Kuehlman vs Bank of America | FL 5DCA - Court’s legal determination of whether he entered into a valid modification of his mortgage

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Kuehlman vs Bank of America | FL 5DCA – Court’s legal determination of whether he entered into a valid modification of his mortgage

Kuehlman vs Bank of America | FL 5DCA – Court’s legal determination of whether he entered into a valid modification of his mortgage

IN THE DISTRICT COURT OF APPEAL OF THE STATE OF FLORIDA
FIFTH DISTRICT

NOT FINAL UNTIL TIME EXPIRES TO
FILE MOTION FOR REHEARING AND
DISPOSITION THEREOF IF FILED

WILLIAM VON KUEHLMAN,
Appellant,

v. Case No. 5D14-2131

BANK OF AMERICA, N.A., ETC.,
Appellee.
________________________________/

Opinion filed October 30, 2015
Appeal from the Circuit Court
for Citrus County,

Barbara Gurrola, Judge.

Jeremy T. Simons, of Simons & Catey,
P.A., New Port Richey, for Appellant.
Curtis A. Wilson, of McCalla Raymer,
LLC, Orlando and Alan M. Pierce, of
Liebler, Gonzalez & Portuondo, Miami,
for Appellee.
PER CURIAM.

William Von Kuehlman (“Borrower”) timely appeals a Final Judgment of
Foreclosure in favor of Bank of America, N.A. (“Lender”).1 He raises five arguments, all
of which rest on this Court’s legal determination of whether he entered into a valid
modification of his mortgage. We agree that he did, and reverse the final judgment—
which was premised upon the erroneous conclusion that the parties did not agree to
modify the mortgage.

The following facts were established at trial by Lender’s representative and are not
disputed. Lender offered Borrower a modification and the terms of the offer required him
to accept it by a certain day. Borrower executed the agreement but returned it late, along
with the first modified payment, which was also late. Borrower then made six additional
payments in the modified amount, all of which were late, but which Lender accepted and
deposited. At that point, Lender’s “investor” (Fannie Mae or Freddie Mac), which was not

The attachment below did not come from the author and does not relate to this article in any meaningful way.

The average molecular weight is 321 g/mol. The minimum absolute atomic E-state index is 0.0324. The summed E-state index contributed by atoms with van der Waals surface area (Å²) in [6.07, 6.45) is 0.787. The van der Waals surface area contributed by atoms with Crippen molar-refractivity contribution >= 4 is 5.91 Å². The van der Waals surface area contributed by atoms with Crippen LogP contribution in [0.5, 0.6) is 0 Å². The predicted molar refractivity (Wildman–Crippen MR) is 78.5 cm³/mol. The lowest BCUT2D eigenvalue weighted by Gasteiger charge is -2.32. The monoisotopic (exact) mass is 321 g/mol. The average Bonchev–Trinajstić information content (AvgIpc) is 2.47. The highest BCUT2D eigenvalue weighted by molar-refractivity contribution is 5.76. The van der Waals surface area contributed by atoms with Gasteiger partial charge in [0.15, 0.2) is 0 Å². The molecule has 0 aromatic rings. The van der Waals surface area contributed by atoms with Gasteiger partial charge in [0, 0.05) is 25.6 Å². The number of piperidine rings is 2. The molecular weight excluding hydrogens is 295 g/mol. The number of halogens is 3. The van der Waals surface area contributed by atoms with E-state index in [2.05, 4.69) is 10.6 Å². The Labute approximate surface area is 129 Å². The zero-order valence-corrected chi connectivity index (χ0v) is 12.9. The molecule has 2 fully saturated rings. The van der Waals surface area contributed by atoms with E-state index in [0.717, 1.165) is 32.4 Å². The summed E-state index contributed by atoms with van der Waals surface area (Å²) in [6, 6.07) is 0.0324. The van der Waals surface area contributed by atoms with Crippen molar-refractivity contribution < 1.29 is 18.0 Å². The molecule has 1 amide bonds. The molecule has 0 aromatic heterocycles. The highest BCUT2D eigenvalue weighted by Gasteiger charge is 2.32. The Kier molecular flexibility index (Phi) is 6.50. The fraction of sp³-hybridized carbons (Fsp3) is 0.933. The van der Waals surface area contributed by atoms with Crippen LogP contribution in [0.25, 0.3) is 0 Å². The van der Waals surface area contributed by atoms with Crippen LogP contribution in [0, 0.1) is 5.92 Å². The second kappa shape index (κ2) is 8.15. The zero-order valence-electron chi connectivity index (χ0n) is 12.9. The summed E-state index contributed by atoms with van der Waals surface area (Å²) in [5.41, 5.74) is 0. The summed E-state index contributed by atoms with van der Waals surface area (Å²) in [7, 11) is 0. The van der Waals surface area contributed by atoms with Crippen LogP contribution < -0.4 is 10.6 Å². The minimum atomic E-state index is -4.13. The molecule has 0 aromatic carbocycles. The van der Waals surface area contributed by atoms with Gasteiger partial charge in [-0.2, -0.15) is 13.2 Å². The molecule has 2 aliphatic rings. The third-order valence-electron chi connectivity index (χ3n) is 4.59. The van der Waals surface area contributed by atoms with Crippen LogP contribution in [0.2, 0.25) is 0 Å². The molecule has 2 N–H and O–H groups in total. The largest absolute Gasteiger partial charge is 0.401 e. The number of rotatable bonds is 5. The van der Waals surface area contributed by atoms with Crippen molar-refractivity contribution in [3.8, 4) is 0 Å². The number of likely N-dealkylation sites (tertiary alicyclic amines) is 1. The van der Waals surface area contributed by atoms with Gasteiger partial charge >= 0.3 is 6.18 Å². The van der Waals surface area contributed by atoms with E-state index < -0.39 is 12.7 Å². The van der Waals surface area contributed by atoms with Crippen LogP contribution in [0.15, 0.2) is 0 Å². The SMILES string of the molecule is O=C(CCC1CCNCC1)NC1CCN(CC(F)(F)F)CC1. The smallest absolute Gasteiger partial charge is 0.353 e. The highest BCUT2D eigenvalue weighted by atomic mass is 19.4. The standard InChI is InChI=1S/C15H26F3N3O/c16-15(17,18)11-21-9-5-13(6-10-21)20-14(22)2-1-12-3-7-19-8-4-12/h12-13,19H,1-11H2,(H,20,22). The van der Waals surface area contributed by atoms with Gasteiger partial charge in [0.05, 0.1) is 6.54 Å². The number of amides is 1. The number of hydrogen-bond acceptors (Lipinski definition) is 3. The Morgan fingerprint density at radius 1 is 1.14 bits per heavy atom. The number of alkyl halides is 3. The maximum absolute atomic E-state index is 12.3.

a party to the contracts, instructed Lender to “pull the plug on” (or “not accept”) the
modification. Then, after accepting two additional modified payments, Lender
accelerated the mortgage, gave Borrower an opportunity to cure based on the original
mortgage, not the modification, and refused to accept additional modified payments.
Lender sued alleging breach of the original note and mortgage.

Lender argues that no modification occurred because of Borrower’s late
acceptance.2 However, Borrower’s late acceptance of the modification operated as a
counteroffer. See 2 Williston on Contracts §§ 6:56-6:57 (4th ed., updated May 2015); see
also Grant v. Lyons, 17 So. 3d 708, 710-11 (Fla. 4th DCA 2009) (“Acceptances can turn
into counteroffers either by adding additional terms or not meeting the terms of the original
offer.”). On these undisputed facts, we conclude as a matter of law that Lender accepted
the counteroffer by a combination of its many months of silence and its acceptance of
nine monthly payments in the amount specified in the modification agreement. Grant; 17
So. 3d at 710-11; see also 2 Williston on Contracts §§ 6.1-6.3 (4th ed., updated May
2015). As argued by Borrower, because the parties entered a modification agreement
following Borrower’s alleged breach of the original mortgage, Lender could only foreclose
by alleging and proving a breach of the modification agreement. It failed to plead that
theory. Nor was the theory tried by consent.

REVERSED.

LAWSON, C.J., TORPY and BERGER, JJ., concur.

1 Bank of America succeeded BAC Home Loans Servicing, L.P., which succeeded
the original lender, Countrywide Home Loans, Inc. Standing is not an issue. These
entities are referred to collectively as “Lender.”

2 Lender made a different argument below, contending that Borrower did not
accept its modification offer because his monthly modified payments were all late.
Borrower correctly countered that Lender was really arguing that Borrower breached the
modification agreement, which Lender did not plead in its Amended Complaint.

 

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